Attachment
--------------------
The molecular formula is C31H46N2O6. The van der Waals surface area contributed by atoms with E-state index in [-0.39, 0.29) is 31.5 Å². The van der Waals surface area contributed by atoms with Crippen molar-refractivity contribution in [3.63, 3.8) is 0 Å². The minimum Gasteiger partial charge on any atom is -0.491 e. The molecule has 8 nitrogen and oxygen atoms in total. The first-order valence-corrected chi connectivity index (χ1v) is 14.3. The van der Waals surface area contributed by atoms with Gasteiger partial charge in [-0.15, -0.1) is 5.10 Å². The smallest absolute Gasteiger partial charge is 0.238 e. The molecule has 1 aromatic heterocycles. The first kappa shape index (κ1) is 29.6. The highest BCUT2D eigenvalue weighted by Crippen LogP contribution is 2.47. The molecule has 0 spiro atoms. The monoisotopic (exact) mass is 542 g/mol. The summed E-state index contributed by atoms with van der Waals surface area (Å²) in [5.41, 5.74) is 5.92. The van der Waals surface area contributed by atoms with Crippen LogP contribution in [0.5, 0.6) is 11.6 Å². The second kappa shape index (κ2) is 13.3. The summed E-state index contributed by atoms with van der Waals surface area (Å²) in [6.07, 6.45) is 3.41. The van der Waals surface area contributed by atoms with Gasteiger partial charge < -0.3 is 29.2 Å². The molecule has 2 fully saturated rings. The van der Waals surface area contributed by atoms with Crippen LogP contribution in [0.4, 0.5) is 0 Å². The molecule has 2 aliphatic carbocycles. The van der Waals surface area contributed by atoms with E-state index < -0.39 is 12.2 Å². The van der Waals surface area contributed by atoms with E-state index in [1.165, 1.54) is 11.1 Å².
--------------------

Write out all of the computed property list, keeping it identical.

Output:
The molecular formula is C31H46N2O6. The van der Waals surface area contributed by atoms with E-state index in [-0.39, 0.29) is 31.5 Å². The van der Waals surface area contributed by atoms with Crippen molar-refractivity contribution in [3.63, 3.8) is 0 Å². The minimum Gasteiger partial charge on any atom is -0.491 e. The molecule has 8 nitrogen and oxygen atoms in total. The first-order valence-corrected chi connectivity index (χ1v) is 14.3. The van der Waals surface area contributed by atoms with Gasteiger partial charge in [-0.15, -0.1) is 5.10 Å². The smallest absolute Gasteiger partial charge is 0.238 e. The molecule has 1 aromatic heterocycles. The first kappa shape index (κ1) is 29.6. The highest BCUT2D eigenvalue weighted by Crippen LogP contribution is 2.47. The molecule has 0 spiro atoms. The monoisotopic (exact) mass is 542 g/mol. The summed E-state index contributed by atoms with van der Waals surface area (Å²) in [5.41, 5.74) is 5.92. The van der Waals surface area contributed by atoms with Crippen LogP contribution in [0.5, 0.6) is 11.6 Å². The second kappa shape index (κ2) is 13.3. The summed E-state index contributed by atoms with van der Waals surface area (Å²) in [6.07, 6.45) is 3.41. The van der Waals surface area contributed by atoms with Gasteiger partial charge < -0.3 is 29.2 Å². The molecule has 2 fully saturated rings. The van der Waals surface area contributed by atoms with Crippen LogP contribution in [0.4, 0.5) is 0 Å². The molecule has 2 aliphatic carbocycles. The van der Waals surface area contributed by atoms with E-state index < -0.39 is 12.2 Å². The van der Waals surface area contributed by atoms with E-state index in [1.165, 1.54) is 11.1 Å².